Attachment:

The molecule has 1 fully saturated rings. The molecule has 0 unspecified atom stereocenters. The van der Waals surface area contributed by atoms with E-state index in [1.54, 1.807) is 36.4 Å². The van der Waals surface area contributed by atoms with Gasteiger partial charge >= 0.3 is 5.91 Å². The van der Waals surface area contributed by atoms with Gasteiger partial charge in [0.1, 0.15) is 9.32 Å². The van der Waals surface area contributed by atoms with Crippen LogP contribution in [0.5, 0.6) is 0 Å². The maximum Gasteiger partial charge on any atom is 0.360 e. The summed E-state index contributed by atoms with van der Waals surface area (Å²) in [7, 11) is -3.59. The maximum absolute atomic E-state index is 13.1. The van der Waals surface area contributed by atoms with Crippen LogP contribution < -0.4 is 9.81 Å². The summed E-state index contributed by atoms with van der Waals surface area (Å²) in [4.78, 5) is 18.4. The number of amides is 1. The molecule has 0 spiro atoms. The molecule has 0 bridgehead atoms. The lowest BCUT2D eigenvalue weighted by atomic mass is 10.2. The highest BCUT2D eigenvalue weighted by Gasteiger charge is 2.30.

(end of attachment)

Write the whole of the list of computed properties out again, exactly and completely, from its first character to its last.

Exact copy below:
The molecule has 1 fully saturated rings. The molecule has 0 unspecified atom stereocenters. The van der Waals surface area contributed by atoms with E-state index in [1.54, 1.807) is 36.4 Å². The van der Waals surface area contributed by atoms with Gasteiger partial charge >= 0.3 is 5.91 Å². The van der Waals surface area contributed by atoms with Gasteiger partial charge in [0.1, 0.15) is 9.32 Å². The van der Waals surface area contributed by atoms with Crippen LogP contribution in [0.5, 0.6) is 0 Å². The maximum Gasteiger partial charge on any atom is 0.360 e. The summed E-state index contributed by atoms with van der Waals surface area (Å²) in [7, 11) is -3.59. The maximum absolute atomic E-state index is 13.1. The van der Waals surface area contributed by atoms with Crippen LogP contribution < -0.4 is 9.81 Å². The summed E-state index contributed by atoms with van der Waals surface area (Å²) in [4.78, 5) is 18.4. The number of amides is 1. The molecule has 0 spiro atoms. The molecule has 0 bridgehead atoms. The lowest BCUT2D eigenvalue weighted by atomic mass is 10.2. The highest BCUT2D eigenvalue weighted by Gasteiger charge is 2.30.